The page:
US regime change

Published November 11, 2020
Mahir Ali
Mahir Ali

DING dong. Donald Trump will be obliged to quit the White House by Jan 20, even if he never formally acknowledges his status as a loser and a oncer — a one-term president, the first one to achieve that accolade since George H.W. Bush in 1992.

Somewhat predictably, the incumbent has refused to accept the popular verdict, and much of the Republican Party has endorsed his recalcitrance. There was an element of poetic justice, though, in the fact that last Saturday the president’s personal lawyer Rudy Giuliani stood spouting his verifiable untruths in the parking lot of a garden-variety business on the outskirts of Philadelphia, hemmed in by a crematorium and a porn shop.

When confronted with the fact that television networks had named Joe Biden as president-elect, Giuliani retorted: “Come on, don’t be ridiculous. Networks don’t get to decide elections. Courts do.” In wishing to prove his point about a stolen election, the first witness Giuliani produced turned out to be a convicted sex offender.

You really couldn’t make it up. And as for the concept of courts, rather than the voters, deciding how an election goes, about the only time that occurred was 20 years ago, when the US Supreme Court halted a recount in Florida that would have led to Al Gore’s inauguration in 2001.

The fact that the appalling George W. Bush has greeted Joe Biden as the next president has excited considerable attention, not least among those who tend to overlook the fact that since Ronald Reagan, the trend towards neoliberalism has been sustained by Republican and Democratic presidents alike.

Four years ago, too many Americans took Trump at his word

Back in 2008, Barack Obama rose to power on the strength of a popular movement that gave too much credence to his messages of ‘hope’ and ‘change we can believe in’, but then switched to the neoliberal norm, thus paving the way for Trump.

Four years ago, it seemed too many Americans took Trump at his word. They expected him to shake up the status quo. He did not. In fact, everything he did, from tax cuts for the very rich to outrageous concessions for carbon polluters, pointed to his misanthropic heritage. And he doubled down on his absurdity when the Covid-19 pandemic emerged.

The American death toll from the disease is approaching a quarter of a million souls — almost five times the number sacrificed in Vietnam for a grievously mistaken cause half a century ago. Yet Trump’s vote among almost every demographic increased this month from its 2016 level.

At more than 75m, Biden has scored more votes than any presidential candidate in American history. At about 4m behind, Trump is a close second. The Biden landslide that several opinion polls presaged never came to pass, but we are also left wondering whether Trump would have easily been re-elected had it not been for his horrifically misguided response to the pandemic — regardless of all his other failings, indiscretions and proto-fascist inclinations.

It’s worth noting that the vast majority of those who considered the economy their foremost priority apparently voted for Trump. One can only wonder why, given his indisputable inclination towards favouring his own ilk, ie the very rich. But then, this also reflects on the Democrats: despite irrefutable evidence of the Trump regime’s predilections, too many Americans deemed the Biden team incapable of adequately responding to their most pressing needs.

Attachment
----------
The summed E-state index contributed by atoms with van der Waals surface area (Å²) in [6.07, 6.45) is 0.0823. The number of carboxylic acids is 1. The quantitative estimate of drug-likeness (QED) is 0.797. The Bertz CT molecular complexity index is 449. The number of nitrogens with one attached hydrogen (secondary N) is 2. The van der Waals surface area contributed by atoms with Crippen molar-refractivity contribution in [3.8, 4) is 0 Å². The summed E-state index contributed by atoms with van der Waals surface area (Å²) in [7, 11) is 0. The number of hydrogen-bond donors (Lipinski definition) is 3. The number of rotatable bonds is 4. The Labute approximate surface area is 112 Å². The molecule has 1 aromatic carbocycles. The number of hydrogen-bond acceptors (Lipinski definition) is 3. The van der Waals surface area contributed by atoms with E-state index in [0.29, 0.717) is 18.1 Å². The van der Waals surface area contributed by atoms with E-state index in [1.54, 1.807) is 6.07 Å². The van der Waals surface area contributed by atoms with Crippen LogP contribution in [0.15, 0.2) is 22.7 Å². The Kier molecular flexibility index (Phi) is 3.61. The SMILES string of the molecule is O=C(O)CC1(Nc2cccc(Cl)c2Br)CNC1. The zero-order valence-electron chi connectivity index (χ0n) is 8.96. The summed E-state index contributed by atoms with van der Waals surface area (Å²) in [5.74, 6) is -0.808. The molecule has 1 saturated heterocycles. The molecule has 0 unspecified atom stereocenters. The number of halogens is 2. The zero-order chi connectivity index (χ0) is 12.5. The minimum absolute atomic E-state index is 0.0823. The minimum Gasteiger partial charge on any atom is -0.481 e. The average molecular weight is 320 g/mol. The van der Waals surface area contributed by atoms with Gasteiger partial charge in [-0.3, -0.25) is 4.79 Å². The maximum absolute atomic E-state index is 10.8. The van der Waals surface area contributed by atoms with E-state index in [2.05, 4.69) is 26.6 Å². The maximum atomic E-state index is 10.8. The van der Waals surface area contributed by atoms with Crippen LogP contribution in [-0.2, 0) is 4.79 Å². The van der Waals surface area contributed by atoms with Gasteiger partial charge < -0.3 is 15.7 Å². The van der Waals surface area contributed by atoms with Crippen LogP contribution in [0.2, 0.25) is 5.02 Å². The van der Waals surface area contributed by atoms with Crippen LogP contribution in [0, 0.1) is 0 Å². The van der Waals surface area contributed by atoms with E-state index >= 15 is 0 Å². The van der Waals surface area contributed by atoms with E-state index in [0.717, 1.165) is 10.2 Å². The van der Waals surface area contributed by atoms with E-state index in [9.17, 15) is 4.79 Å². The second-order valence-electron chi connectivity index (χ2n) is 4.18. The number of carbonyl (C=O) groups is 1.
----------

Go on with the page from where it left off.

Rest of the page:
And yet, the corporate interests that prop up both the mainstream American political parties are determined to blame the Democratic Socialists for the absence of the predicted ‘blue wave’. Never mind that Biden rejected both Medicare for All and the Green New Deal, and often boasted about defeating Bernie Sanders in the primaries, without citing his party organisation’s Obama-backed conspiracy to blot out its progressive tendencies.

The Democrats have thus far scored one net gain in the Senate, and lost several seats in the House of Representatives. They will retain control of the latter — in which likes of Cori Bush and Jamaal Bowman will replenish the so-called progressive Squad — but may well lack a majority in the Senate, which will depend on the outcome of a couple of run-offs in Georgia on Jan 5.

Biden apparently intends to follow his inauguration with a blitz of executive orders that would, among other things, restore American adherence to the Paris climate change agreement, revive the US role in the Iranian nuclear treaty, and resuscitate its membership of the World Health Organisation.

Reverting to ‘normal’ won’t be enough, though. And it is far from clear whether Biden will be able, or willing, to take domestic measures that might compel Trumpism to beat a retreat. If not, we’ll be left wondering like little Peterkin, “But what good came of it at last?” And the response in Robert Southey’s poem — “Why that I cannot tell…/ But ‘twas a famous victory” — will not suffice.

mahir.dawn@gmail.com

Published in Dawn, November 11th, 2020

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